Stone has long been used as a building material due to its durability and wide availability. Another application for stone is in landscape design. Using it as part of a landscaping project allows you to take advantage of stone’s durability and the natural beauty contained in a stone structure. There are a number of ways to use stone in a landscaping project.
Stone has long been used in patio construction. The durability of stone allows patios constructed of it to last for decades. In previous times, stone masons would cut stones for patio construction, and these stones would often be mortared together. Now, stones are often cut into specific shapes by machines instead of by hand for patio construction. Another option often used is casting concrete into blocks that resemble stone. These paver stones are then assembled to complete the patio, often in intricate, eye-catching designs.
Walls and Borders
One of the most common uses of stones in landscaping construction has been in walls. From huge projects like the Great Wall of China or Hadrian’s Wall to smaller walls used to divide property, many walls have stood for hundreds of years. While most homeowners no longer use stone walls to mark their property lines, they are still used in other landscape projects. Stone is often used in retaining walls constructed along a hill to prevent soil in the hill from eroding, which can lead to landslides or destroy structures placed on top of the hill. Stone can also be used as a border around a garden or flower bed or as the wall in a raised garden bed.
Stone can also be used when constructing walkways. This can be as simple as digging holes in the ground large enough to contain large, flat stones to be used as stepping stones or can involve building a more advanced walkway consisting of large, flat stepping stones set inside a trench that has been excavated and filled with gravel or other small stones. You can also use stone to construct natural-looking steps by digging into a hillside and placing large, flat stones at different heights to create the staircase.
Fire Pits and Waterfalls
Fire pits are another way to use stone in a landscaping project. The durability of stone shows again in its resistance to heat. When constructing a fire pit, you can use stones that have been cut or precast specifically for this use or build a fire pit of natural fieldstone held together by mortar. If fire isn’t your thing, you could use stone to construct a small waterfall in your yard. You can make this part of a small pond, such as a fish pond, but some people go as far as to build small streams in their yards with waterfalls built into the stream.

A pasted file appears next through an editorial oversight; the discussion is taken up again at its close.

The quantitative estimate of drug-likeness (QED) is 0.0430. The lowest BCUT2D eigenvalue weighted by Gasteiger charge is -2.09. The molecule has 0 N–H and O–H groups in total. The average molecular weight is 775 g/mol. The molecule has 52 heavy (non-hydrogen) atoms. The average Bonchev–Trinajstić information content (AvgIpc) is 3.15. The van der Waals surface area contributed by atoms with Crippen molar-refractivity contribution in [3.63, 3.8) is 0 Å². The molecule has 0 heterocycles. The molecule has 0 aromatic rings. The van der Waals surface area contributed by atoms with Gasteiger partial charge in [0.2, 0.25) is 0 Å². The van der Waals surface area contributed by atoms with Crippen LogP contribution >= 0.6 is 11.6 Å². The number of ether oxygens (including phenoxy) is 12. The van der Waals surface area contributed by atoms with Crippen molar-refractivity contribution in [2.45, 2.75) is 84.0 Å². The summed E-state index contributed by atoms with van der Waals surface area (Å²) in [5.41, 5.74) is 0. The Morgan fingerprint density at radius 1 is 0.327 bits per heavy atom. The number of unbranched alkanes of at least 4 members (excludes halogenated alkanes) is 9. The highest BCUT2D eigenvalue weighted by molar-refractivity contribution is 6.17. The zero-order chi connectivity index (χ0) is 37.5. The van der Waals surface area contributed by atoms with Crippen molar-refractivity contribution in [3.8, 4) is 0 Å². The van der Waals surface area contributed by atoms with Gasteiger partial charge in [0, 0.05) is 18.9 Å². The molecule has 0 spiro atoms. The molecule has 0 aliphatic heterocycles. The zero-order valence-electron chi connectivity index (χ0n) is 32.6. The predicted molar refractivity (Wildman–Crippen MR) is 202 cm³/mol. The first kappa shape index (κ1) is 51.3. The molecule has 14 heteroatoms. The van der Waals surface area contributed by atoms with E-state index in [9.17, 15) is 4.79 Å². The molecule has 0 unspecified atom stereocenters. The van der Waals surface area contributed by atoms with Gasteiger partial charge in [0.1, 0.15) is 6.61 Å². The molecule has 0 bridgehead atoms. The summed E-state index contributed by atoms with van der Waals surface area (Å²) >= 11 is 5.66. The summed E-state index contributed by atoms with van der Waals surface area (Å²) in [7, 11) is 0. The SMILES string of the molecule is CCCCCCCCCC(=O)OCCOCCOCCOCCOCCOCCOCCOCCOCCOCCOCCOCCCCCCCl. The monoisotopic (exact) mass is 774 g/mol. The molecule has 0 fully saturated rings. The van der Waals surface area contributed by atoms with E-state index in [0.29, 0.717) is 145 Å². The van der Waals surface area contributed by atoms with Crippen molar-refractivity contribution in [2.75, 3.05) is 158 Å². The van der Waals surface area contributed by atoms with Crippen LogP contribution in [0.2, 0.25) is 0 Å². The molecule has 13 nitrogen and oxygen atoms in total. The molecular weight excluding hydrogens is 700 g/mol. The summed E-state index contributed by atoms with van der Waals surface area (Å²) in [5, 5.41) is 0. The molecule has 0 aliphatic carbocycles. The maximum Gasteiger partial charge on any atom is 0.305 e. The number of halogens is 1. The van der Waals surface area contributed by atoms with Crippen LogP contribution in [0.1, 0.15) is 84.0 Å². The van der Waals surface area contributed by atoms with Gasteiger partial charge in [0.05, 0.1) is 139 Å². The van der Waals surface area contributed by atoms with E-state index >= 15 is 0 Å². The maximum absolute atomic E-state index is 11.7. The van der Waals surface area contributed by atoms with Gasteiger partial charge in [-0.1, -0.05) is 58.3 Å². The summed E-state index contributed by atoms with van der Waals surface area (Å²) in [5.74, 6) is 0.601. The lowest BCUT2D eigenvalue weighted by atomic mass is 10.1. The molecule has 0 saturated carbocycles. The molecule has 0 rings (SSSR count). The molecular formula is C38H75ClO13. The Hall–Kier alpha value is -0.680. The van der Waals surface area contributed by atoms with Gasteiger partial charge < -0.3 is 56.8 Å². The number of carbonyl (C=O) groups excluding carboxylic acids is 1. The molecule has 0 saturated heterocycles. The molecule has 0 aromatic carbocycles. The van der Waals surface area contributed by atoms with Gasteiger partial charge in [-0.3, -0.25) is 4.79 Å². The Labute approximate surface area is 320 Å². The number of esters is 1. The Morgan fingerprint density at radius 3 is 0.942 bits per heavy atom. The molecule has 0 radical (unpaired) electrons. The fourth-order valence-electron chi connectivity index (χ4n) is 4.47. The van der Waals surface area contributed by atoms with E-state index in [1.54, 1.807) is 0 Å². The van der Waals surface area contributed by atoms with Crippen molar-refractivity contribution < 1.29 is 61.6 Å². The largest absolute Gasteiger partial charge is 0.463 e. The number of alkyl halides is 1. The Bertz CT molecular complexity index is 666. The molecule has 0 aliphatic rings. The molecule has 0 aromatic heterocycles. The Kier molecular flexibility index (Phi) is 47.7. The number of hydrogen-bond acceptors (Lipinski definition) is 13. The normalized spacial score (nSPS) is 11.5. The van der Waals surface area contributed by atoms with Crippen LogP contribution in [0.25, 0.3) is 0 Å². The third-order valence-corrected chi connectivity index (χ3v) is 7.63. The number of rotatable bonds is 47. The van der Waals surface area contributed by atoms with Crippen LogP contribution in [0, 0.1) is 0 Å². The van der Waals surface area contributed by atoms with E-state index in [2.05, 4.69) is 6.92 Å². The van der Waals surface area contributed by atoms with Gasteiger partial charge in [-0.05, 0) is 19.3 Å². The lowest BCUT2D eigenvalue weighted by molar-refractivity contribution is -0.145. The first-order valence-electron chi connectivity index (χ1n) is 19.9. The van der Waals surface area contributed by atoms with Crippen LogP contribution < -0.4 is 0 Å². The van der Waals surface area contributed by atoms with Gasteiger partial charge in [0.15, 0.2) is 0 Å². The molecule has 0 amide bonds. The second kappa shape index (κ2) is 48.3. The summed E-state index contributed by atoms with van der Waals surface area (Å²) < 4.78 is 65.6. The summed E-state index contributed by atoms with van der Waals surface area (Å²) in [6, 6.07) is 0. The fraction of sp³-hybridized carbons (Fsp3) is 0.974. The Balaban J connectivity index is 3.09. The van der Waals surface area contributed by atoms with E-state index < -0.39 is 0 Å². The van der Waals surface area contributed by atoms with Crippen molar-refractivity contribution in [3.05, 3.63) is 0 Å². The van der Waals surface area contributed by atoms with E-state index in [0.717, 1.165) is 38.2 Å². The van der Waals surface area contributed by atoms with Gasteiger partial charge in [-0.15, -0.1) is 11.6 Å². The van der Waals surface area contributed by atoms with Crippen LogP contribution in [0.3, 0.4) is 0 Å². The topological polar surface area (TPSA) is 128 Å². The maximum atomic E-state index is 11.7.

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Landscaping Stone Colors
If you want the change the look of your home’s exterior, incorporating stones into your landscape design scheme provides a natural yet sophisticated element. The colors of the stones can complement other landscape decor items, or bring attention to other elements of nature.
The smaller the stones, the brighter they can be in color. For instance, if you’re using stones to adorn the area around the driveway or front door, and the outside of your home is red brick or brown wood, burnt orange stones are complementary. If you want to include larger stones around your fountain or pond, painting them a tan or greenish color will give a look of calm and relaxation.
If the stones are a decorative addition to your garden, colors that match or contrast with the flowers are visually appealing. For example, in a garden with mostly red flowers, stones surrounding the blooms in coral or dusty pink shades makes the area pleasing to the eye.
If you want the stone decorations in your garden to have special family significance, you can create a fountain near your pond of ‘rainbow’ rocks. Let each family paint a large stone in their favorite color, then purchase a pump to place over the rocks to create a waterfall using the pond water. Or, use brightly colored rocks in front of your home to spell out your family’s last name, or display your initial.
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How to Landscape With Crushed Stone
Lay out an outline of your pathway loosely with two hoses or two long ropes. Use an edger or sod cutter to cut the sod inside the path outline, into strips 2 feet long and 1 foot wide. Loosen each sod strip by sliding the shovel underneath it and lifting it. Roll the grass into sections to use in other parts of your garden.
Dig the path 5 inches deep for the crushed stone. Dig grooves on each side of the pathway 6 inches deep for the bricks that will be edging the pathway. Lay the bricks sideways, into the 6-inch-deep grooves. Try for a loose fit and you won’t have to cut your bricks. Use your level to make sure the bricks are aligned.
Place the crushed stone into your wheelbarrow and use your shovel to help lay it into the pathway. Level the crushed stone with the back of a rack, to about 1 inch below the top of the bricks edging the pathway.
Tamp down the crushed stone with your power plate compactor or tamping tool. Continue tamping down the crushed stone until it is 1 1/2 inches below the tops of the bricks. As your family continues to walk on the pathway it will compact 1 inch more.
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